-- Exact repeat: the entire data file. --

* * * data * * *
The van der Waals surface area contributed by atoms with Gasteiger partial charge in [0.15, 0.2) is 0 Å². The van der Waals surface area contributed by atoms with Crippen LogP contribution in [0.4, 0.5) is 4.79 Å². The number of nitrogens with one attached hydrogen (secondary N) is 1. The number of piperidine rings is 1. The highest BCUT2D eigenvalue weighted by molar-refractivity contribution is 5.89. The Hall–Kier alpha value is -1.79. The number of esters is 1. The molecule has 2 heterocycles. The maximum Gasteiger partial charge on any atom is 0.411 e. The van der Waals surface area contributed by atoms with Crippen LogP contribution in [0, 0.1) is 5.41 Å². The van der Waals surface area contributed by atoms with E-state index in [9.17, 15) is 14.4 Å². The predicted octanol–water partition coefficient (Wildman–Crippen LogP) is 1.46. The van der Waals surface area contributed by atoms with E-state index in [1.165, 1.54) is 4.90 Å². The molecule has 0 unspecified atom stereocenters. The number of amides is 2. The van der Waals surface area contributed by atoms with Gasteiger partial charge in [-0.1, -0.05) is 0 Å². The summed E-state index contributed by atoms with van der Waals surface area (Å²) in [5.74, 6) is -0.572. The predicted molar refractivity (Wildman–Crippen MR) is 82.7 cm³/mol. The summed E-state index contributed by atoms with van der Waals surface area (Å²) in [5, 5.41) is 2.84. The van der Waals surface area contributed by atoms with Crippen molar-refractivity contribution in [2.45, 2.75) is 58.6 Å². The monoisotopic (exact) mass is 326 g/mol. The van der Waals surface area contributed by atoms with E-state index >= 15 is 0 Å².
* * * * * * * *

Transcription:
The van der Waals surface area contributed by atoms with Gasteiger partial charge in [0.15, 0.2) is 0 Å². The van der Waals surface area contributed by atoms with Crippen LogP contribution in [0.4, 0.5) is 4.79 Å². The number of nitrogens with one attached hydrogen (secondary N) is 1. The number of piperidine rings is 1. The highest BCUT2D eigenvalue weighted by molar-refractivity contribution is 5.89. The Hall–Kier alpha value is -1.79. The number of esters is 1. The molecule has 2 heterocycles. The maximum Gasteiger partial charge on any atom is 0.411 e. The van der Waals surface area contributed by atoms with Crippen LogP contribution in [0, 0.1) is 5.41 Å². The van der Waals surface area contributed by atoms with E-state index in [9.17, 15) is 14.4 Å². The predicted octanol–water partition coefficient (Wildman–Crippen LogP) is 1.46. The van der Waals surface area contributed by atoms with E-state index in [1.165, 1.54) is 4.90 Å². The molecule has 0 unspecified atom stereocenters. The number of amides is 2. The van der Waals surface area contributed by atoms with Gasteiger partial charge in [-0.1, -0.05) is 0 Å². The summed E-state index contributed by atoms with van der Waals surface area (Å²) in [5.74, 6) is -0.572. The predicted molar refractivity (Wildman–Crippen MR) is 82.7 cm³/mol. The summed E-state index contributed by atoms with van der Waals surface area (Å²) in [5, 5.41) is 2.84. The van der Waals surface area contributed by atoms with Crippen molar-refractivity contribution in [2.45, 2.75) is 58.6 Å². The monoisotopic (exact) mass is 326 g/mol. The van der Waals surface area contributed by atoms with E-state index >= 15 is 0 Å².